When Cat informs Ned that Jon Arryn has died, we hear a new theme. Even though in later seasons, this theme will evolve into something else, in the first season, it is only associated with the Starks, so for now, I will call it the Secondary Stark Theme. This theme has, just like the other major themes already discussed before, two different sentences to it. The first one, A, has a very beautiful sweeping melodic line [MUSIC SAMPLE]. And when it resolves, usually B takes over with a fast alternating riff between C and either D, E flat or F [MUSIC SAMPLE – with an added bonus of some hammering sounds because there are about FIVE bloody construction sites around our house]. For this theme, Djawadi uses the same instruments as for the Conspiracy Theme. We often hear it played by the hammered dulcimer, and the mysterious instrument, and it bothers me such me that I don’t know which one it is!

The Secondary Stark Theme can be heard about ten times in the first season and if I’m not mistaken it is always played in C minor. Sometimes we will only hear sentence A, sometimes only B and sometimes we hear both. We hear A when Cat informs Ned that Jon Arryn has died and then we hear B when we find out that the King is riding for Winterfell, which can only mean one thing and that is that the King is going to ask Ned to be the next Hand. Ending with the B sentence makes things feel uneasy and unfinished because B never quite resolves back to its tonic. The Starks are in for a rough ride, people…

Right! The next music that we hear is when Bran sees the King’s party appear on the road. This music is the House Baratheon Theme. It is one of the more majestic, stately and pompous themes of the series and that makes sense because everything about a king is considered majestic and powerful and strong.

Here the theme is in B flat minor and the main players are the strings underscored by some brass. There is also the distinct sound of the tambourine. Listening back to this after knowing what will happen much later, it sort of makes me think of court jesters with their bell hats, and it is interesting because we will find out later that King Robert is not the man he used to be and he has grown into a bit of a fool himself.

A little bit later, the King’s party arrives at Winterfell and we hear the House Baratheon Theme again. This time with blaring brass taking the lead and in C minor, the same key as our titular Game of Thrones Theme. Here we hear a full rendition here of the theme while they make their way to the courtyard to meet the Starks. Djawadi used middle sections that we will not hear again and a long ending section when Robert dismounts and walks to Ned. Here is a simplified version of the theme [MUSIC SAMPLE].

This theme is heard about ten times throughout the first season and apart from the very first B flat minor, it usually appears in C minor when we directly see Robert, for example when he is dictating Ned his will. We also hear it in a sweet C minor version with a harp when Joffrey gives Sansa a necklace. It is played in F sharp minor when the gravity of the narrative weighs through, for example, when Ned in the absence of the King, acts in his name sentences Gregor Clegane to death, when Cersei threatens Ned that in the Game of Thrones you win or you die, and when Renly wants to take the throne and tries to convince Ned that it is the right thing to do.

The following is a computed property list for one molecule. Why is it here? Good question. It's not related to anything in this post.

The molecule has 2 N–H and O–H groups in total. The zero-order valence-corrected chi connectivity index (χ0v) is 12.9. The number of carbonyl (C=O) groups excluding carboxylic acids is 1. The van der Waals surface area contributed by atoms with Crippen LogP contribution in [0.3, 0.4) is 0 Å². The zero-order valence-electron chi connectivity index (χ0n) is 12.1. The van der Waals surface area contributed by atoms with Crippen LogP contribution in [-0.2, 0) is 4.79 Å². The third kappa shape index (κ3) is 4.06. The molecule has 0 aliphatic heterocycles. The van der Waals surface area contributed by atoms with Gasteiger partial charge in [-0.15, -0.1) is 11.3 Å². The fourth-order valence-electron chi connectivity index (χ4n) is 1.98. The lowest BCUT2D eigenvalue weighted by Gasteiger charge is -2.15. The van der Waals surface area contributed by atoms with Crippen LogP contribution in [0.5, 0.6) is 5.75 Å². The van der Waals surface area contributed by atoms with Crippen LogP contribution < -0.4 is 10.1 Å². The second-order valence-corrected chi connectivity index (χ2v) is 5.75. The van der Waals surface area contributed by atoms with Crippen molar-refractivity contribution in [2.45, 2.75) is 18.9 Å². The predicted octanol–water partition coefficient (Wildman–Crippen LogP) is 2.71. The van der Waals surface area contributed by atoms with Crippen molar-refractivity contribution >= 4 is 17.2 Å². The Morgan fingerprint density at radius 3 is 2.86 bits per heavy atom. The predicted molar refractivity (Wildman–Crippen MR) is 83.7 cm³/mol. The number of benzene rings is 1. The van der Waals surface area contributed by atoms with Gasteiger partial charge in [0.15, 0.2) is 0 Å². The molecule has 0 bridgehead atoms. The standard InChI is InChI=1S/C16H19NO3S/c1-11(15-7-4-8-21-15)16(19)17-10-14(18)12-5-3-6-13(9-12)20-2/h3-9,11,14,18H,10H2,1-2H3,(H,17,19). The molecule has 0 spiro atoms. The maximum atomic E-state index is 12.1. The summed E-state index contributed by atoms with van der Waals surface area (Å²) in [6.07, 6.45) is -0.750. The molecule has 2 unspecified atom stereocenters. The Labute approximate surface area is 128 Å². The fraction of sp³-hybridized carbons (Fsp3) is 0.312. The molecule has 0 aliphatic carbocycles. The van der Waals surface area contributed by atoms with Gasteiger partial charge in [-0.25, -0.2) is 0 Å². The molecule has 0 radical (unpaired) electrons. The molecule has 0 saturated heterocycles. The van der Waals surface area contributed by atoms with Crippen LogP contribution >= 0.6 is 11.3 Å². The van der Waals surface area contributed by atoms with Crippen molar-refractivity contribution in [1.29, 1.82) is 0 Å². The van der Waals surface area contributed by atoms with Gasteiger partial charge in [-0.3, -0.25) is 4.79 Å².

Interesting enough, it also is heard twice in D minor, the key of the Conspiracy Theme when it involves the Lannisters, more specifically when Cersei talks about how she first worshipped Robert and when Ned finds out that Joffrey is now King. It’s part of why I first really associated the Conspiracy Theme with the Lannisters. That D minor key is just so striking for them. Anyway, on the soundtrack, you can hear the two renditions of the House Baratheon Theme I discussed in the track The King’s Arrival.

When Robert places a feather in hand of the statue of Lyanna, we hear music in G minor, the main Stark key. Lyanna was a Stark so there are no loose ends here. However, it is never heard in this season again and I don’t recall hearing it in later seasons, although I haven’t scrutinised those as much as I have this one yet. I’m not going to list this as an actual theme, but I will add it to the list of notable standalone music.

The story shifts to the viewers’ first time across the Narrow Sea where we see Daenerys in Pentos looking out her window and the musical key accordingly moves away from that G minor. We are introduced to a whole new side of the story, and so this is probably a good place to end the first episode of the podcast.

Ok. I hope this has sparked some of your interest. And if you would like to find out more, please subscribe and visit the website where you can find some more information. Feel free to contact me if you have questions or suggestions, or you just want to provide some feedback. Thank you for listening and as I’ve been politely informed that the phrase ‘hear you soon’ from my goodbye in the introduction episode does not apply to podcasts, I bid you farewell with… ‘live long and prosper’?

Music provided by melodyflix.
Photo by Kylo on Unsplash.

Author: jelleke

This caffeine dependent life form was born at a very young age. She loves her three monsters, likes pie, hard sci-fi, original film scores, mind-boggling microfiction and can most likely be bribed with chocolate.

Leave a Comment

Your email address will not be published. Required fields are marked *

This site uses Akismet to reduce spam. Learn how your comment data is processed.